The Meuleman family is located in Mastenbroek in the region of Overijssel, in the Netherlands. Over the past ten years, this dairy farm has undergone a metamorphosis in terms of breeding, management, and many of the business operations in the farm. It has not been an easy process, but the excellent results achieved gave them the confidence that all their choices have been very well rewarded.
“2009 was not a good year for our farm, since we were facing some issues in different areas such as calves rearing, they were weak and not developing well” - says Bert Jan
A good dairy cow starts with optimal calf rearing. “The growth you lose as a calf is no longer made up for,” says Bert Jan. The calves now stay on the farm for up to 4-5 months of age, while trying to achieve maximum growth. Then we move them to another breeder whey they stay until 4-6 weeks before calving as they are ready to return home.
"We are very satisfied with this system; we have better calves and thus better heifers and cows". This breeder is very good, and the calving age has now been reduced from 26 to 24 months. By achieving maximum growth, age at 1st calving can be reduced even further.
In the same period, XSires (Geno Global distributor in the Netherlands) genetic advisor, Bertus Eggink - now retired - was starting to visit the Meuleman farm discussing with Egbert and Bert Jan about crossbreeding as an option to quickly improve herd performances, specifically on traits like fertility and health. “We were not ready yet to make that change in our breeding, but we were open to learning more and we really value discussing it with Bertus,” says Egbert.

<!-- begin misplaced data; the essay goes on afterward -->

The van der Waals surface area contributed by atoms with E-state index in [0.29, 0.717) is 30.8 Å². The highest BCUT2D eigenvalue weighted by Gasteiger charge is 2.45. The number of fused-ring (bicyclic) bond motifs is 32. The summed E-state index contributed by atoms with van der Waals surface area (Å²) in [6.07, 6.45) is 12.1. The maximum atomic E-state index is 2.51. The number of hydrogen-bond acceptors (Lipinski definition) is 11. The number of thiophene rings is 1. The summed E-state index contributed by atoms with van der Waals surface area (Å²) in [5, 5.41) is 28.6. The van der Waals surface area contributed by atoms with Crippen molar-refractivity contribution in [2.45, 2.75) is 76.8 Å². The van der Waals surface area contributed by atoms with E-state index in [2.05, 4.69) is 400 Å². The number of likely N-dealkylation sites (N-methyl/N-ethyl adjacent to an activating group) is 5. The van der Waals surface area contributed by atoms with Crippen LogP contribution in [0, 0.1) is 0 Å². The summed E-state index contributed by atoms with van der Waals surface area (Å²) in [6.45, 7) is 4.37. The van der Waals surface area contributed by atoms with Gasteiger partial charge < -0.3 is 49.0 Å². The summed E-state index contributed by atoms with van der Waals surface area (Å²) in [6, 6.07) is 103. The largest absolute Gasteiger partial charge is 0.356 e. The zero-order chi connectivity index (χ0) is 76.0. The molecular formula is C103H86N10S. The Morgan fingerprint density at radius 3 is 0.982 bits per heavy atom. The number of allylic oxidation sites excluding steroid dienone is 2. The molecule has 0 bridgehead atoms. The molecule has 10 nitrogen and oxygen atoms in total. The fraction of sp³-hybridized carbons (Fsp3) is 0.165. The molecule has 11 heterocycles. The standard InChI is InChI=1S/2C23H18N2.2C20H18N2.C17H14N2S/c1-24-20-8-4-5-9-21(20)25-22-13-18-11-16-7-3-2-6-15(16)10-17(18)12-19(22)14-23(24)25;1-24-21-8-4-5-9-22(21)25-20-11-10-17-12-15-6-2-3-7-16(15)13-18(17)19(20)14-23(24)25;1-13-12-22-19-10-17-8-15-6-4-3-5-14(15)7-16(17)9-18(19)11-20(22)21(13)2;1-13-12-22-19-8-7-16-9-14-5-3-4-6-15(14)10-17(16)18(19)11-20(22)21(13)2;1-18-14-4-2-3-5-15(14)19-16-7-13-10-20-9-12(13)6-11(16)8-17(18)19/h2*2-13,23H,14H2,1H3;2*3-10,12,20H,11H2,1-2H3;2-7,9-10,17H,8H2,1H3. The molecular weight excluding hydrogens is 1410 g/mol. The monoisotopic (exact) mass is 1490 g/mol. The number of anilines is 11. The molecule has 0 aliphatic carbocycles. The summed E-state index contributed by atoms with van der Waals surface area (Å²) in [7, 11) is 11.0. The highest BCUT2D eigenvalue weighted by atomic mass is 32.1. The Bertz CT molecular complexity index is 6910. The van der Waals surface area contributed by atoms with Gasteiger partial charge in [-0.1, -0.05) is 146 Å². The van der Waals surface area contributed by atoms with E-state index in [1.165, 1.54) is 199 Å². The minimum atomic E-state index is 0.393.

One year passed and they were still facing the same issues that were really frustrating everybody at the farm. “Then we decided to change, and following a new meeting with XSires, we set up a new strategy based on a 3-way crossbreeding scheme using Norwegian Red, Fleckvieh, and Holstein genetics," he added.
Daughter of Norwegian Red bull 10795 Hoøen at Meuleman Dairy Farm. Photo: XSires
“One of the main reasons to start crossbreeding was to get a stronger cow than our Holsteins. A cow that is easier to handle and can cope with any kind of stress without compromising too much her performances. We were confident that was a right choice also based on the international studies and trials already available at the time” says Egbert “and we decided to start doing crossbreeding on half of the herd”.
About 90% of all cows are now crossbred, with a number of really striking cows. “We have nine NR11078 Gopollen daughters that are doing very well with an average production of 305 days in the first lactation of 9.510 kg of milk, above the herdmates average of the same age. Other Norwegian Red sires we’re using now are 11033 Reitan, 11147 Enger, and 10795 Hoøen.
While walking through the cows, both Egbert and Bert Jan are unanimous: the pleasure in dairy farming is back, and how wonderful it is to be able to work with such the best cows every day!